What would see if our church were truly missional?
The 3V Movement talks about why it’s so hard to be missional in the suburbs — the suburbs divide us up and keep us from running into each other in relationship. What is needed, they say, is REPEATED SPONTANEOUS CONTACT. The way the gospel becomes rooted in people’s lives is through the well-worn paths of …
J.R. Woodward and Mark Lau Branson Discuss Misconceptions of “Missional”
JRW—Alan Roxbourgh has said, “The word ‘missional’ seems to have traveled the remarkable path of going from obscurity to banality in only one decade.” I would agree, which is why I appreciate how you take an informed understanding of the missional conversation to bring fresh imagination for church planting.
What would you say are the biggest misconceptions about the “missional” church?
MLB—The term is used to describe sending more missionaries, or restocking the food pantry, or participating in civic activities, or fostering the arts. Some of these activities are good. But overwhelmingly, churches and planters embody the late modern practices of strategic planning, cultural hegemony, commodification, and consumer marketing.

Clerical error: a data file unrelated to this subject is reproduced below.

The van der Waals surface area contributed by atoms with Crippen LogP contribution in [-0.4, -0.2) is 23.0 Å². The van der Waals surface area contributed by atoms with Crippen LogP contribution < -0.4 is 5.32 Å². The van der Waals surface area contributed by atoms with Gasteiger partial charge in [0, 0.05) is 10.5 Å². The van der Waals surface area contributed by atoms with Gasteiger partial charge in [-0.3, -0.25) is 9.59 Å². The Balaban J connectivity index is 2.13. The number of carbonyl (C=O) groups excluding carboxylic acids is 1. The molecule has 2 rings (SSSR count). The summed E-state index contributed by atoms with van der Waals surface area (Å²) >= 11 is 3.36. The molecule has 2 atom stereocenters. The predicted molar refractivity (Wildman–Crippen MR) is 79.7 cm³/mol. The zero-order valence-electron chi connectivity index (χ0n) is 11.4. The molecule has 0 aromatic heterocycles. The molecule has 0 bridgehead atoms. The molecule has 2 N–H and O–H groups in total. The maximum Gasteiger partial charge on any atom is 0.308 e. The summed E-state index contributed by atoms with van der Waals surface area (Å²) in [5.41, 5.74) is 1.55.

So, when I hear or read stories and strategies that include those elements, I know they have not been shaped in the new habits that Newbigin and others have advanced. The theological praxis of discerning and participating in the always-already initiatives of God in a particular place is profoundly different than the common attempts to deliver religious goods, services, and concepts to what we assume are generic neighbors.
God is more contextually engaged than we can imagine! Craig Brown and AJ Swoboda note how they were awakened by neighbors. That needs to center missional life.